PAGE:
O, Canada has been doing some cool stuff with blockchain lately, eh? It’s been pointed out that Ontario is home to one of the highest concentrations of tech firms outside of Silicon Valley. Toronto in particular is second only to New York in the scheme of North American financial service hotbeds, yielding super-fertile ground for Canadian blockchain companies and innovators across the tech industry.
Certainly, there is a regional reciprocity between Ontarian finances and the province’s burgeoning tech advancement. Investors have been given good reason to support startups right now as market growth in the crypto and blockchain realms has already been forecasted into the trillions by 2018. Meanwhile, a slew of alumni from Waterloo and the University of Toronto are entering these fields professionally with financial backing from their alma maters.
The fact that so many new blockchain-related firms are set to list on Canadian stock exchanges this year is thought to be the result of a “junior market that’s more comfortable with risk than other parts of the world.” The proliferation of blockchain in the last couple years has been likened by many to the spread of the internet in the early 2000’s in its capacity to disrupt a huge number of industries. According the World Economic Forum, Canada currently ranks 14th globally on 2016’s ‘Network Readiness Index,’ a measurement of national preparedness for leveraging rising technologies with new opportunities.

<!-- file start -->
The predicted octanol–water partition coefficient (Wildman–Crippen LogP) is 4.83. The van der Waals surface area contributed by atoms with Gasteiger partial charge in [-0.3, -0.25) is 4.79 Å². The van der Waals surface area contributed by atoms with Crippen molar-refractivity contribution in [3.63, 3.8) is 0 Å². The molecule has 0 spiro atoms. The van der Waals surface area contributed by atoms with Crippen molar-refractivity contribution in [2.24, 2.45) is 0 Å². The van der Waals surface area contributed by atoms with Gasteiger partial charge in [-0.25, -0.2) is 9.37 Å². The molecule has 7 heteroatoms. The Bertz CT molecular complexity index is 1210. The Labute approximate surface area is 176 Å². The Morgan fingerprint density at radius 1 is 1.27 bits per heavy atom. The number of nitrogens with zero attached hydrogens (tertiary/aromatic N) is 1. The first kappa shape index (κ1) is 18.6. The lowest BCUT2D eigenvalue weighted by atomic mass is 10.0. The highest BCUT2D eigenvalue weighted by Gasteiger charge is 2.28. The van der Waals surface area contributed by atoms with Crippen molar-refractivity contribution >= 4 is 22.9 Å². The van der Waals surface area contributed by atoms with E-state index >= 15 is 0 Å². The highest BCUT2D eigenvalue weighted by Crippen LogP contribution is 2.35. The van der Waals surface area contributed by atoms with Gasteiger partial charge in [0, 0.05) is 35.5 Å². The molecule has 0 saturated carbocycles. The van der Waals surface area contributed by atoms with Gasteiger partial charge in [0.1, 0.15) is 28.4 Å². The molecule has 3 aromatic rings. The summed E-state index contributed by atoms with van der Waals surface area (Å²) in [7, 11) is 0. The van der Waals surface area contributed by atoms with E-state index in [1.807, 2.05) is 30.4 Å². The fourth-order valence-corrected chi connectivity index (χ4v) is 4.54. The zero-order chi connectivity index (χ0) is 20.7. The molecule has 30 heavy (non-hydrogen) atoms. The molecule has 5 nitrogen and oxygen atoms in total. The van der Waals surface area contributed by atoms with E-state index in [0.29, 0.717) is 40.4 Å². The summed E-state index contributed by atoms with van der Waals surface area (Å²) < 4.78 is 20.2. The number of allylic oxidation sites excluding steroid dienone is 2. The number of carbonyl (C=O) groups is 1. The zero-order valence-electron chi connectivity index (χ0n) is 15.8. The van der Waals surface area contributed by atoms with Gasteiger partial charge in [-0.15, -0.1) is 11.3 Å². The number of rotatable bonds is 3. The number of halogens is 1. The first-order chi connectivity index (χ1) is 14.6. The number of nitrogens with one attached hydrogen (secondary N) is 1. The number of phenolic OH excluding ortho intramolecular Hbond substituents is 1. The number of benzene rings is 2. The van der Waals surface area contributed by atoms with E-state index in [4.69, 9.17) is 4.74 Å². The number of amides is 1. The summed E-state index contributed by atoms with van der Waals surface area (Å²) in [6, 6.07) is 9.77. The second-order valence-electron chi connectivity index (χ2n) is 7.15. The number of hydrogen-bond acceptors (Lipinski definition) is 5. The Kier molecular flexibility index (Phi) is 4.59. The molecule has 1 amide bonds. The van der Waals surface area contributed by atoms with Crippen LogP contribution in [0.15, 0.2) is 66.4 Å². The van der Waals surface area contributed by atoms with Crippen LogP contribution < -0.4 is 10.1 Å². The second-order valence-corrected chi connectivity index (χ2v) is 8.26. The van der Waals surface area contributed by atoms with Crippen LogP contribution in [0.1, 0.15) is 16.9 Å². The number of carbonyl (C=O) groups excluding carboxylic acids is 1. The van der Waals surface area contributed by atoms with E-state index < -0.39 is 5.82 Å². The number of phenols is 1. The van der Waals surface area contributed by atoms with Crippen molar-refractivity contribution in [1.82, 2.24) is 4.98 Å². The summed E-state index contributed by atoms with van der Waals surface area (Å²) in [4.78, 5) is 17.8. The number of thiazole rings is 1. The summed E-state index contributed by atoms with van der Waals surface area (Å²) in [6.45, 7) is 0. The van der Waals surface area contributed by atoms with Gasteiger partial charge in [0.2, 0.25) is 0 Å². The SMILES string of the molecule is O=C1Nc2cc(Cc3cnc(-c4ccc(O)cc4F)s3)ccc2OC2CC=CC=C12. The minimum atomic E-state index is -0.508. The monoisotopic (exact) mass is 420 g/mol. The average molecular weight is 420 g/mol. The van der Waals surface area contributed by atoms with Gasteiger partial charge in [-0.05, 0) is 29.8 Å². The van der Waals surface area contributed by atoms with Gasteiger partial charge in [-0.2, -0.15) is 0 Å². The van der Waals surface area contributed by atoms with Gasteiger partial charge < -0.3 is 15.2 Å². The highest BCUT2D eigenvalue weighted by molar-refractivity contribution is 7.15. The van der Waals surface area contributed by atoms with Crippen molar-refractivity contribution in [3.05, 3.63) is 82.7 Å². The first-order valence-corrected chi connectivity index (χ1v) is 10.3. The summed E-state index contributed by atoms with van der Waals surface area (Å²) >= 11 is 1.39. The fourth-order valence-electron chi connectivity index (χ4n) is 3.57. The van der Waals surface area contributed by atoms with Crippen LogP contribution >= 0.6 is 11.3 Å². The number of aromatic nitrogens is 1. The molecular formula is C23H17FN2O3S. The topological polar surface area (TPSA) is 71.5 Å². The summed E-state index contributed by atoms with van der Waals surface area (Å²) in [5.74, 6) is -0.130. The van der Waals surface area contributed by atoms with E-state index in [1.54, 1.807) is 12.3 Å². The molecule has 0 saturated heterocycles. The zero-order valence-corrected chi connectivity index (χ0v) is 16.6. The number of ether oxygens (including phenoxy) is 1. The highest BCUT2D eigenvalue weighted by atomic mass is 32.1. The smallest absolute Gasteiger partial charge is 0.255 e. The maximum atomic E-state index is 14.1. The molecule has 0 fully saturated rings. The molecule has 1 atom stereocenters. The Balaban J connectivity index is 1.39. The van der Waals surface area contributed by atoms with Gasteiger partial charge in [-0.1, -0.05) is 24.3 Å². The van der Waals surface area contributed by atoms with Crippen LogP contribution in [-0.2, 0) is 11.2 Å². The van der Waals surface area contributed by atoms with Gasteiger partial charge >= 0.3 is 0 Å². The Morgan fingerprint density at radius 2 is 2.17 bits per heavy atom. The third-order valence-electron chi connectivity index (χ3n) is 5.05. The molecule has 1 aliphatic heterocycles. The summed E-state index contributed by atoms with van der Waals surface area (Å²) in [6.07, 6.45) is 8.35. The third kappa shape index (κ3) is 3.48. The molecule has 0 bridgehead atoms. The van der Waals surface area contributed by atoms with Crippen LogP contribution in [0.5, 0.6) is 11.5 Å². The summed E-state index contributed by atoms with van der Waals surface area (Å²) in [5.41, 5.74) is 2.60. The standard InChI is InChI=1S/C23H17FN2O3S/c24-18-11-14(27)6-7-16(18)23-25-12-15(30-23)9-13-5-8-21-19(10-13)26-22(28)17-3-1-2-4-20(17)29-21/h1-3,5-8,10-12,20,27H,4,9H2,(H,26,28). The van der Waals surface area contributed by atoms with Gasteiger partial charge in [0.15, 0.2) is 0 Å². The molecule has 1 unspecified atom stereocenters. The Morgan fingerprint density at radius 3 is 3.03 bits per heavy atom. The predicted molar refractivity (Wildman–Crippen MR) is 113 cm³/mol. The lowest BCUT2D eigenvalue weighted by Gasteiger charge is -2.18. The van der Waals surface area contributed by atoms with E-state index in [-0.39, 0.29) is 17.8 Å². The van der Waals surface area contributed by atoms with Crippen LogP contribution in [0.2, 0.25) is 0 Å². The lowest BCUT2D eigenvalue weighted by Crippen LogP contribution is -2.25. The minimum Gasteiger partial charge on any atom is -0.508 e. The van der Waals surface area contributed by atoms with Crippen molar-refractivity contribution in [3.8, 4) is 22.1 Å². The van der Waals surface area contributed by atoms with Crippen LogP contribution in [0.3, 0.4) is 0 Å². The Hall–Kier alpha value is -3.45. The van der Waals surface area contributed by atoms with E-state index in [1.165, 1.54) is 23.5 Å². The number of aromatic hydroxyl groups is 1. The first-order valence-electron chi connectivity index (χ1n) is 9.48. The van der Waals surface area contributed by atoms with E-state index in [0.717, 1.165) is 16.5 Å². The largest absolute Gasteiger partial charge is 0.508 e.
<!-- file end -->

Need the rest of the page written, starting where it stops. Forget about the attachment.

This article will hone in on some Canadian blockchain companies that are capitalizing on the potential of blockchain in ways I think are compelling, pioneering or both. Here are a few to keep your eyes on:
Groupe Média TFO